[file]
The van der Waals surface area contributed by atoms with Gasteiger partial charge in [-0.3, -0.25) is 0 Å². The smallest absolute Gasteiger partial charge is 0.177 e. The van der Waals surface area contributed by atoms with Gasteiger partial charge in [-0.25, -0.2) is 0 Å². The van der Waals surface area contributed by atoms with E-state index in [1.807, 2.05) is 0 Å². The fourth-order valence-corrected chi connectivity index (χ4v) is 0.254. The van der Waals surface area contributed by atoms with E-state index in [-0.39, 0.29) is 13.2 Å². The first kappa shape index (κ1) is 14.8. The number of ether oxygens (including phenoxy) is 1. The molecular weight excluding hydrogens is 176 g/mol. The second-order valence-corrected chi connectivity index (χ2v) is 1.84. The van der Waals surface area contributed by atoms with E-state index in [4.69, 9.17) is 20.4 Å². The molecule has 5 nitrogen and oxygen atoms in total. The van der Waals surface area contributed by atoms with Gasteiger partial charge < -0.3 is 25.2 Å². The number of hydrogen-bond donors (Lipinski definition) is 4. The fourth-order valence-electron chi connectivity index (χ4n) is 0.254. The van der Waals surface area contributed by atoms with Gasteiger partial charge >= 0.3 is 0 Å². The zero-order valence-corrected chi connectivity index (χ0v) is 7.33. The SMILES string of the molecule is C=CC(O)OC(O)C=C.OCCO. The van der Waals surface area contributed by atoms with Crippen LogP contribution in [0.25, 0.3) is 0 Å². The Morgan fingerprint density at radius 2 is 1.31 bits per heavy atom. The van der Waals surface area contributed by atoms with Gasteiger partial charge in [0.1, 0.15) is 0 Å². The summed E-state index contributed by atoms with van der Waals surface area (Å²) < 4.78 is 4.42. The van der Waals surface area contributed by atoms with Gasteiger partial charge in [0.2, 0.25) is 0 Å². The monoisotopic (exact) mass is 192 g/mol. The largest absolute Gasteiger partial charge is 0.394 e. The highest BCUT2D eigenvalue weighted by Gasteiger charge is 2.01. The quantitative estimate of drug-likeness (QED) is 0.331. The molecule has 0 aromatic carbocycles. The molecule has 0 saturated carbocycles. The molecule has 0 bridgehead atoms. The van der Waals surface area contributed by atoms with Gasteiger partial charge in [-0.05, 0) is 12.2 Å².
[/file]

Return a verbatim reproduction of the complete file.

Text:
The van der Waals surface area contributed by atoms with Gasteiger partial charge in [-0.3, -0.25) is 0 Å². The smallest absolute Gasteiger partial charge is 0.177 e. The van der Waals surface area contributed by atoms with Gasteiger partial charge in [-0.25, -0.2) is 0 Å². The van der Waals surface area contributed by atoms with E-state index in [1.807, 2.05) is 0 Å². The fourth-order valence-corrected chi connectivity index (χ4v) is 0.254. The van der Waals surface area contributed by atoms with E-state index in [-0.39, 0.29) is 13.2 Å². The first kappa shape index (κ1) is 14.8. The number of ether oxygens (including phenoxy) is 1. The molecular weight excluding hydrogens is 176 g/mol. The second-order valence-corrected chi connectivity index (χ2v) is 1.84. The van der Waals surface area contributed by atoms with E-state index in [4.69, 9.17) is 20.4 Å². The molecule has 5 nitrogen and oxygen atoms in total. The van der Waals surface area contributed by atoms with Gasteiger partial charge < -0.3 is 25.2 Å². The number of hydrogen-bond donors (Lipinski definition) is 4. The fourth-order valence-electron chi connectivity index (χ4n) is 0.254. The van der Waals surface area contributed by atoms with Gasteiger partial charge >= 0.3 is 0 Å². The zero-order valence-corrected chi connectivity index (χ0v) is 7.33. The SMILES string of the molecule is C=CC(O)OC(O)C=C.OCCO. The van der Waals surface area contributed by atoms with Crippen LogP contribution in [0.25, 0.3) is 0 Å². The Morgan fingerprint density at radius 2 is 1.31 bits per heavy atom. The van der Waals surface area contributed by atoms with Gasteiger partial charge in [0.1, 0.15) is 0 Å². The summed E-state index contributed by atoms with van der Waals surface area (Å²) < 4.78 is 4.42. The van der Waals surface area contributed by atoms with Gasteiger partial charge in [0.2, 0.25) is 0 Å². The monoisotopic (exact) mass is 192 g/mol. The largest absolute Gasteiger partial charge is 0.394 e. The highest BCUT2D eigenvalue weighted by Gasteiger charge is 2.01. The quantitative estimate of drug-likeness (QED) is 0.331. The molecule has 0 aromatic carbocycles. The molecule has 0 saturated carbocycles. The molecule has 0 bridgehead atoms. The van der Waals surface area contributed by atoms with Gasteiger partial charge in [-0.05, 0) is 12.2 Å².